• American Paintball Coliseum – The coliseum is comprised of indoor and outdoor paintball fields. The indoor fields are split into two arenas, one with giant inflatable obstacles, the other with heaps of corrugated plastic tubing. The paint is water-soluble, and remnants of matches make floors sticky.
  • The Apex Center Treehouse Play Area – The kids love crawling through the tubes and sliding down the slides. This indoor play area is free and provides hours of fun, rain or shine!
  • Baby Boogie at the D-Note – Baby Boogie at the D-Note in Olde Town Arvada runs every Sunday from 3-6 pm. They clear their stage and put up kids’ instruments. The kids rule the restaurant and mom and dad can relax while the kiddos boogie.
  • Boondocks Fun Center – Boondocks Fun Center in Northglenn is an 8-acre indoor-outdoor fun facility. Indoors you’ll find a futuristic laser-tag arena, a dual-seat Max Flight Simulator and a broad sweep of arcade games that run from Dance Dance Revolution (hilarious to watch) to a Panzer tank simulator. From tiny tots to older teens, there’s a game appropriate for every player.

$10 Dinners: The Denver Post’s third annual economical recipe list

Save money at home. Looking for specials, clipping coupons, buying veggies in season (think asparagus) and being flexible are just a few ways to put your grocery bill on a diet.

The top tips for saving money are the things you already know but might not follow: Buy what’s on special. Clip coupons (really). Shop for food at drugstores, discount grocery stores and big-box stores, where you may find a smaller selection, but cheaper goods (although we found all of our ingredients for these recipes at a Denver-area Safeway). Hit the bulk aisle; you can save half or more on staples like rice, beans and spices. Buy what’s in season — asparagus is cheap and beautiful right now for a reason; tomatoes are not.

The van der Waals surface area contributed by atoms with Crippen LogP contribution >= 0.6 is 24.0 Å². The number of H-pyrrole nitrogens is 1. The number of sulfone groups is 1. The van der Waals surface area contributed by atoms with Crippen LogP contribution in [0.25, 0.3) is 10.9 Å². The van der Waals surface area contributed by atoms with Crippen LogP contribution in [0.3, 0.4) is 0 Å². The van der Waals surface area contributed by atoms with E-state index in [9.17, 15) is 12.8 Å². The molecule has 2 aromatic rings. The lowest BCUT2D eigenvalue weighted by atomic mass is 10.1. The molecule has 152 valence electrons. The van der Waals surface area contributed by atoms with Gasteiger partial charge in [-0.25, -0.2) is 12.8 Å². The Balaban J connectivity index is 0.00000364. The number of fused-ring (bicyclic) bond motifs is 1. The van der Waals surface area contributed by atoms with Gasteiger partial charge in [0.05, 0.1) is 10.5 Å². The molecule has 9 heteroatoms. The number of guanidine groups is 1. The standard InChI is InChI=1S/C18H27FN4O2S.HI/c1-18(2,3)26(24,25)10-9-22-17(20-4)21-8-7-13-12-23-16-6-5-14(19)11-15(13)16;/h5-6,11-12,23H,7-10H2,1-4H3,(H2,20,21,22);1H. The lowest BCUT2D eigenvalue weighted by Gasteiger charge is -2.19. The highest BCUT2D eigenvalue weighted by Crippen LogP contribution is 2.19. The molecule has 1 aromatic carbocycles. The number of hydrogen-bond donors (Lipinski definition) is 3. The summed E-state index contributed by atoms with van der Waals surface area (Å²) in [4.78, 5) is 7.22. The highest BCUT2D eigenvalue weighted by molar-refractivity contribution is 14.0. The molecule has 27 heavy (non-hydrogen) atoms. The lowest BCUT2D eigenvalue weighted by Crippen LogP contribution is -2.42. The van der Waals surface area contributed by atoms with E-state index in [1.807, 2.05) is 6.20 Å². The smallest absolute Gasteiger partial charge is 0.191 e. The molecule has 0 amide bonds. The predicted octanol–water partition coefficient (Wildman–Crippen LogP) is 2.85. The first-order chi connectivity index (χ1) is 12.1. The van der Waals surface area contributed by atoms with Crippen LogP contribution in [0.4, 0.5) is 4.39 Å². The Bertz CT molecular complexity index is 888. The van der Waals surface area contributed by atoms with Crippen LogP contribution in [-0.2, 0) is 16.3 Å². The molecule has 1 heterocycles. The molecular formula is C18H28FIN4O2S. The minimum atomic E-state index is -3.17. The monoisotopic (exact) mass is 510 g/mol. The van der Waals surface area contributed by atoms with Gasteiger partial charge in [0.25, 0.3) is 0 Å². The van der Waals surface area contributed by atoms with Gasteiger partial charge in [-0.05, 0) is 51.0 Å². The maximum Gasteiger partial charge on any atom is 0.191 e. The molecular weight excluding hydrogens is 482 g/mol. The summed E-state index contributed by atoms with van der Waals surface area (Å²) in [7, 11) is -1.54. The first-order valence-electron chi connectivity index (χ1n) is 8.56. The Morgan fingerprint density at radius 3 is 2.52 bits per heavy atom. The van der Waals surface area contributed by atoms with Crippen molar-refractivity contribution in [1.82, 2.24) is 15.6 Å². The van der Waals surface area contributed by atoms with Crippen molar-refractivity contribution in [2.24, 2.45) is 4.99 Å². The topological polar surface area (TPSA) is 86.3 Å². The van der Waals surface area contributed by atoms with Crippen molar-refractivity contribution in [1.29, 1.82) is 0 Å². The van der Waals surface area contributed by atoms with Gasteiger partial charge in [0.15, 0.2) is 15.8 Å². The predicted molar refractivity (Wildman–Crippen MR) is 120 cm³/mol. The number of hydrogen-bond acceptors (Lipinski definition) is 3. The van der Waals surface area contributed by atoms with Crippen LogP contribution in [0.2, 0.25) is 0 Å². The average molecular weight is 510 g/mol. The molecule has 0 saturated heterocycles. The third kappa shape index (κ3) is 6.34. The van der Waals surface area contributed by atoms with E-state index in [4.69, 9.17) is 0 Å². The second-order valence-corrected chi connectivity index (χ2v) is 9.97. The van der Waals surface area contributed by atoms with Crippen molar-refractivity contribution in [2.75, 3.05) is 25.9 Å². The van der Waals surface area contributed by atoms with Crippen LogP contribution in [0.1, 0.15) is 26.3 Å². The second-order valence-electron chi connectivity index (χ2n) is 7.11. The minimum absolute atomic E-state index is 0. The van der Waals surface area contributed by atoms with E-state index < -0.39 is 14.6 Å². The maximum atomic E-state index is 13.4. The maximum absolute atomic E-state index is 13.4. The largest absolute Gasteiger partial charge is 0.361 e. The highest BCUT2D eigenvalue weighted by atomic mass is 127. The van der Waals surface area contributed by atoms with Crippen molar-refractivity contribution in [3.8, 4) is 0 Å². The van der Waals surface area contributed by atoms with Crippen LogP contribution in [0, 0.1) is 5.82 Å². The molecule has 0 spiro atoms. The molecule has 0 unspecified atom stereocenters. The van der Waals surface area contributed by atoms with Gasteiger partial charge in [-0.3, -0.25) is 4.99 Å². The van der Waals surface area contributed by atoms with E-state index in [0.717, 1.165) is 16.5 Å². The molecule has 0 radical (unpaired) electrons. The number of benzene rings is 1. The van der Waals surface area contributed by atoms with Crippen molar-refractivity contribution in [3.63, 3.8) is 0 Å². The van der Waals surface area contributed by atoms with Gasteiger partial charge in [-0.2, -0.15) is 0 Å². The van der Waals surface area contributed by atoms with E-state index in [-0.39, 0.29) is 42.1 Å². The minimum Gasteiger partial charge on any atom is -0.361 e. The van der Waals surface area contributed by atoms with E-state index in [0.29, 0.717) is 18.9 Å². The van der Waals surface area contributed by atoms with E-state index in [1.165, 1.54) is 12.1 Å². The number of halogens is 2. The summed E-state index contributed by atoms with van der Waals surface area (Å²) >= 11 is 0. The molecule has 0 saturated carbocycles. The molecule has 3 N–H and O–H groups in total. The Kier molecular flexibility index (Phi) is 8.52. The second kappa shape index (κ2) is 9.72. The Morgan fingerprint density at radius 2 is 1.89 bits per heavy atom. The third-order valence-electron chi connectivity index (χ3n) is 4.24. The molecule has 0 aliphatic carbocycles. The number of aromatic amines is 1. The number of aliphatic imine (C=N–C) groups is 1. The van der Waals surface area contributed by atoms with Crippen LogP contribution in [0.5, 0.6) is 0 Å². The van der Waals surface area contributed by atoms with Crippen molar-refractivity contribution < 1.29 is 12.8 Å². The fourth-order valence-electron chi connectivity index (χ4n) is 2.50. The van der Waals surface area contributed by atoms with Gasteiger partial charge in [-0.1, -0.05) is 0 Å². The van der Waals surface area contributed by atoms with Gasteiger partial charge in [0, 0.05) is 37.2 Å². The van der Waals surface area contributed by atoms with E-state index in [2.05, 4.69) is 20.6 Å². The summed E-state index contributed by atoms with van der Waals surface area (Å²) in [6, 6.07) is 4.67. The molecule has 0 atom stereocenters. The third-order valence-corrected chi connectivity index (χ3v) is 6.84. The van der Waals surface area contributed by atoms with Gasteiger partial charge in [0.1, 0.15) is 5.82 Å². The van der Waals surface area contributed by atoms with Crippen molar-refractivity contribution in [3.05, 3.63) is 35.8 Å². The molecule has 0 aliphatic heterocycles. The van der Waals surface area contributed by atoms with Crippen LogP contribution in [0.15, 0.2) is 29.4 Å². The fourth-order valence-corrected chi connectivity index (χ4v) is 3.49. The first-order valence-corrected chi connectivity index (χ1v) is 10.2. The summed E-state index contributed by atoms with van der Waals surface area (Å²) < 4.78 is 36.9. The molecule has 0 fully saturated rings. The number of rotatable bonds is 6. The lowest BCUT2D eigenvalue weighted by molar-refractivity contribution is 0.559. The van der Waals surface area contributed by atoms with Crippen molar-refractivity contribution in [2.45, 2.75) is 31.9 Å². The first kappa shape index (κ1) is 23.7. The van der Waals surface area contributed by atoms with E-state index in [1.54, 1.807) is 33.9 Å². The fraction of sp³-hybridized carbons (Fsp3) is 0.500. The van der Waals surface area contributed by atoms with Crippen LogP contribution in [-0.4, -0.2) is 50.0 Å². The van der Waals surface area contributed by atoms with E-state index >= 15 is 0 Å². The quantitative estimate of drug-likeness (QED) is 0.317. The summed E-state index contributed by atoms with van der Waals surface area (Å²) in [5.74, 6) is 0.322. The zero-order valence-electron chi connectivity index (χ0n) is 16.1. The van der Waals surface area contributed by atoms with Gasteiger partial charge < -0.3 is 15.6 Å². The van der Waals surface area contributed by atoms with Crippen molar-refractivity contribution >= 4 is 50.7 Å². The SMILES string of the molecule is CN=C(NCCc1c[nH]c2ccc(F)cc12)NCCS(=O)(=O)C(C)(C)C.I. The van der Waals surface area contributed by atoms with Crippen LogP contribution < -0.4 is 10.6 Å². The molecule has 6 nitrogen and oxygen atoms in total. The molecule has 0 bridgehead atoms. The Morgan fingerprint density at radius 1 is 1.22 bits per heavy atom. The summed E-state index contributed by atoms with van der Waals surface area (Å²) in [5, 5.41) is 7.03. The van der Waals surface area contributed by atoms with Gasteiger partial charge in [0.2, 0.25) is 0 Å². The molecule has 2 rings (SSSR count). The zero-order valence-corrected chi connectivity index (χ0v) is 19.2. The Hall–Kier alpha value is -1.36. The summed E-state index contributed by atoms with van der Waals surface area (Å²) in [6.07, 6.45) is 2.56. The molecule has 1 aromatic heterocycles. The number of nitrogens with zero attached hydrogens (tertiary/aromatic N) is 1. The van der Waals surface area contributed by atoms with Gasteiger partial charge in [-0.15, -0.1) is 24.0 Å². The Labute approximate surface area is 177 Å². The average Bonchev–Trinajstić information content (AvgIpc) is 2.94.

Most of all, be flexible: If you’re planning on grilled rib-eyes, but you see that London broil is on sale, forgo the more expensive meat. You can make do: London broil, like many other cheap cuts, is flavorful and easy to handle, and, if you slice and season correctly, just as tender and irresistible.

Go heavy on the vegetables, light on the meat. And buy local, organic, sustainable foods whenever possible. It’s better for the environment, better for the future, better for you. (But if your budget simply doesn’t allow it, don’t beat yourself up over conventional ingredients.)

We assume you have a few of the basics on hand already, such as olive oil, salt and pepper, perhaps a few dried herbs and spices. Beyond that, all you’ll need for dinner is about $10 and a little bit of time. (Bonus: Some of the recipes make enough for leftovers — hello, free lunch.) Tucker Shaw


Baked Orzo With Shrimp, Lemon and Feta

The original recipe calls for 2 teaspoons of chopped fresh thyme. If you have some in your herb garden, go for it. But if all you have is dried thyme in the cupboard, decrease the amount to 1 teaspoon. For added savings, substitute about 3/4 cup frozen, thawed spinach for the 5 ounces of fresh spinach called for in the original recipe. It works nicely (and can save you a couple of bucks at least). If you can afford it, spring for the 3/4 cup of panko bread crumbs that the original recipe calls for. Or, make your own bread crumbs by blitzing three slices of bread (you’ll find this in your pantry) in the food processor until crumbly, then baking on a cookie sheet at 350 degrees for about 4 minutes. Adapted from “Big Buy Cooking,” by the editors of Fine Cooking. Serves 6-8.

5      tablespoons olive oil (pantry)
1      pound medium shrimp
Kosher salt and freshly ground black pepper (pantry)
1      large clove garlic
3/4   cup frozen organic leaf spinach, thawed and squeezed dry
1      pound orzo
6      ounces crumbled feta cheese